tgstat aims to optimize and expand some of R’s common functionality. Various approaches are used to achieve this goal, including the use of optimized functions provided by the Basic Linear Algebra Subprograms (BLAS) library. Many optimized BLAS implementations are available, both proprietary (e.g. Intel’s MKL, Apple’s vecLib) and opensource (e.g. OpenBLAS, ATLAS). Unfortunately, R often uses by default the reference BLAS implementation, which is known to have poor performance.
tgstat runs best when R is linked with an optimized BLAS implementation. However, having tgstat rely on the reference BLAS will result in very poor performance and is strongly discouraged. If your R implementation uses an optimized BLAS, set
options(tgs_use.blas=TRUE) to allow tgstat to make BLAS calls. Otherwise, set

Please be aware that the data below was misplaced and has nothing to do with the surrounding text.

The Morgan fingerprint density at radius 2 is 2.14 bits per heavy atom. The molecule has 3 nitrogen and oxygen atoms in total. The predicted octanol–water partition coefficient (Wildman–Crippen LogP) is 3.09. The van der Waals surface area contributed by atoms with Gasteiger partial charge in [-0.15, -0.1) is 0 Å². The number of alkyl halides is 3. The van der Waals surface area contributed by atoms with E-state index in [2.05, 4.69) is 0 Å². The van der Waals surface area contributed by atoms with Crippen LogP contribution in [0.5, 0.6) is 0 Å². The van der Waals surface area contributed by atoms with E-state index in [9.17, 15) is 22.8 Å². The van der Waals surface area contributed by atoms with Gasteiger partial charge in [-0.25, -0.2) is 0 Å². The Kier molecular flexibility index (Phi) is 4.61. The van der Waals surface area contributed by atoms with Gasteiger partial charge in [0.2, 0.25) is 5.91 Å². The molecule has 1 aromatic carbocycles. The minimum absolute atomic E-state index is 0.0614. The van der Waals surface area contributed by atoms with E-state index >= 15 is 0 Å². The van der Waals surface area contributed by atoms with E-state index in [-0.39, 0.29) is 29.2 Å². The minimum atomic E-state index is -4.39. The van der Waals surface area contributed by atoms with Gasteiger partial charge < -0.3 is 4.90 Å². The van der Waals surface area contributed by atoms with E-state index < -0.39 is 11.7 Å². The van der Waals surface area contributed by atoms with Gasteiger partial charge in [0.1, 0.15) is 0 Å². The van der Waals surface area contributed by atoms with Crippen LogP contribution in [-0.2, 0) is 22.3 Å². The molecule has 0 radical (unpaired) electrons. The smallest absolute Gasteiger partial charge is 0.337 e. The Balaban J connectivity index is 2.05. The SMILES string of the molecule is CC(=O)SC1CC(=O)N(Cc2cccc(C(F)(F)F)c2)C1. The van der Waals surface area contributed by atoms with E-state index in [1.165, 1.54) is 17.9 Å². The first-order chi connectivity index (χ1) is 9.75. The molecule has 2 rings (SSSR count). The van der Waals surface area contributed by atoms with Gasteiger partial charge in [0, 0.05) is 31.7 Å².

options(tgs_use.blas=FALSE) (default) which instructs tgstat to avoid BLAS and instead rely only on its own optimization methods. If in doubt, it is possible to run one of tgstat’s CPU intensive functions (e.g.
tgs_cor) and compare its run time under both
Exact instructions for linking R with an optimized BLAS library are system dependent and are out of scope of this document.
tgstat uses multitasking to speed up performance. The number of concurrent running processes depends on the task and the number of CPU cores available on the specific machine. It is also possible to manually set a hard limit for the maximal number of processes used by